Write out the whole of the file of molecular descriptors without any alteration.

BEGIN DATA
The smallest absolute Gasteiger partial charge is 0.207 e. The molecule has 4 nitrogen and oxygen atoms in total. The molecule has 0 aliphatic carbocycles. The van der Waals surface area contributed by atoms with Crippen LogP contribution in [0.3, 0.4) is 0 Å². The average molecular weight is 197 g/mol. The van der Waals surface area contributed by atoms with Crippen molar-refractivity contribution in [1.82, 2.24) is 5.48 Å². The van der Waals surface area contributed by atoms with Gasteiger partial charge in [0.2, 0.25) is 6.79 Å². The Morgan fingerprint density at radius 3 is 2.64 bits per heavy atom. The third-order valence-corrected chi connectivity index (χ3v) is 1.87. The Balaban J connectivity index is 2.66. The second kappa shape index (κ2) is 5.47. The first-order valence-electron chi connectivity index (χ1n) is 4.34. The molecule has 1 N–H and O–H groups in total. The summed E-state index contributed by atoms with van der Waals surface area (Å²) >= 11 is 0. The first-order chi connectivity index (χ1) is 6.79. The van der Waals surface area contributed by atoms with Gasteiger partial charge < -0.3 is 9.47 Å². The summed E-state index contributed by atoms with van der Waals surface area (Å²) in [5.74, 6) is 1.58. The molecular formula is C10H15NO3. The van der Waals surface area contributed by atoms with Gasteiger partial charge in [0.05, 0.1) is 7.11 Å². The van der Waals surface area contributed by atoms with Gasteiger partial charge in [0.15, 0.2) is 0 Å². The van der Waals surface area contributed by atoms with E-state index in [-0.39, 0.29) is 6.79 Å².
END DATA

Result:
The smallest absolute Gasteiger partial charge is 0.207 e. The molecule has 4 nitrogen and oxygen atoms in total. The molecule has 0 aliphatic carbocycles. The van der Waals surface area contributed by atoms with Crippen LogP contribution in [0.3, 0.4) is 0 Å². The average molecular weight is 197 g/mol. The van der Waals surface area contributed by atoms with Crippen molar-refractivity contribution in [1.82, 2.24) is 5.48 Å². The van der Waals surface area contributed by atoms with Gasteiger partial charge in [0.2, 0.25) is 6.79 Å². The Morgan fingerprint density at radius 3 is 2.64 bits per heavy atom. The third-order valence-corrected chi connectivity index (χ3v) is 1.87. The Balaban J connectivity index is 2.66. The second kappa shape index (κ2) is 5.47. The first-order valence-electron chi connectivity index (χ1n) is 4.34. The molecule has 1 N–H and O–H groups in total. The summed E-state index contributed by atoms with van der Waals surface area (Å²) >= 11 is 0. The first-order chi connectivity index (χ1) is 6.79. The van der Waals surface area contributed by atoms with Gasteiger partial charge < -0.3 is 9.47 Å². The summed E-state index contributed by atoms with van der Waals surface area (Å²) in [5.74, 6) is 1.58. The molecular formula is C10H15NO3. The van der Waals surface area contributed by atoms with Gasteiger partial charge in [0.05, 0.1) is 7.11 Å². The van der Waals surface area contributed by atoms with Gasteiger partial charge in [0.15, 0.2) is 0 Å². The van der Waals surface area contributed by atoms with E-state index in [-0.39, 0.29) is 6.79 Å².